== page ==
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Newark Schools Will Be Taught Remotely Until At Least Mid-November

NEWARK, N.J. (CBSNewYork) -- When the Newark Public School system reopens next month, students and teachers will continue with remote learning.

Virtual classes will be the new normal at least through mid-November, CBS2's Jenna DeAngelis reported.

It's a decision which we've seen time and time again with our area schools, and as usual it comes with mixed reviews from parents.


If you gave 5-year-old Jemely and 8-year-old Jeriel the choice to learn at home or back at Park Elementary School, they said it would be to go back to school, "because it's fun," one said.

That was echoed by their mom, but for different reasons.

"They're gonna learn more in the school than at home. They're gonna have a teacher in the school. In the home, not. It's gonna be mom," Jailin Pabon said.

She admitted if they did go back to school in September, she'd have safety concerns.

"I'm gonna be scared because they're gonna be wearing masks the whole day," Pabon said.

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The choice is now out of parents' hands, as the Newark Board of Education took to Twitter to announce the upcoming school year "will continue to operate remotely for the first marking period, which ends on Nov. 17."

DeAngelis met with the president of the Newark teachers union, John M. Abeigon, who is also a member of the district's reopening task force.

"It was one of the first missions of the task force was to reopen when able, if able. There's so much panic because of all the negative media of failed school reopenings that we couldn't in this climate. We couldn't reopen in September," Abeigon said.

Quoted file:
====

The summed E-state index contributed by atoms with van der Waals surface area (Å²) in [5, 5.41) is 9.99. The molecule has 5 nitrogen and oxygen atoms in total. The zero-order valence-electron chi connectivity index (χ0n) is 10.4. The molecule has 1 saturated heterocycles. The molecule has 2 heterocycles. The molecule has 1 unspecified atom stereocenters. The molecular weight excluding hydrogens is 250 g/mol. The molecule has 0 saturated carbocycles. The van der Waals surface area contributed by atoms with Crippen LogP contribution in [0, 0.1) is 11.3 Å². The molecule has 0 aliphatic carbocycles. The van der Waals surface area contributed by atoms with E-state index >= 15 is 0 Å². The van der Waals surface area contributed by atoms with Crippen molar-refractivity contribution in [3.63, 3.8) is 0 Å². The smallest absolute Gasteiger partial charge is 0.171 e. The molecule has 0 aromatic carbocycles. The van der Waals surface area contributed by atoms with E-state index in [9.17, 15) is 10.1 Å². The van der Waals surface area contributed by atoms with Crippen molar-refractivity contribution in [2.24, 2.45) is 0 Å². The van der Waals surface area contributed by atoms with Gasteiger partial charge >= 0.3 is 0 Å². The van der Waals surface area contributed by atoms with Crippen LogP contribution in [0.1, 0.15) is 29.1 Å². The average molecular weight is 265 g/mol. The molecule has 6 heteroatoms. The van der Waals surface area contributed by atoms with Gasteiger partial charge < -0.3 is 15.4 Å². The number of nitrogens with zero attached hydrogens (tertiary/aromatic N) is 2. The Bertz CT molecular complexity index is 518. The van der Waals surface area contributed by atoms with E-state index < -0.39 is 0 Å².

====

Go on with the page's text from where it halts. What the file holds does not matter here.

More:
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He said initially about 75% of the union's 4,000 teachers were willing to return, but that changed.

"That number has dropped to approximately 45% saying they were willing to return if it's safe and 55% saying I'm not going in," Abeigon said.

He said the decision to go all-virtual was a collective one by the task force, after Gov. Phil Murphy announced last week that districts could start solely online, if they cannot meet the requirements for in-person learning.

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One parent said his son's charter school, North Star Academy, is among those putting a hold on in-person learning.

"At the moment, we're able to swing it. But once we all start getting back to work that's when the challenge will begin," the parent said.

"I just don't feel safe having my child into school come September," charter school parent Zoya Haye added.

Back to Newark Public Schools, CBS2 reached out to the mayor and the board of education but could not get either to speak on camera. DeAngelis wanted to ask if all students in the district were equipped with the proper tools for digital learning.

Abeigon said in the first few weeks of the lockdown, they got Chromebooks in the hands of as many students as possible.

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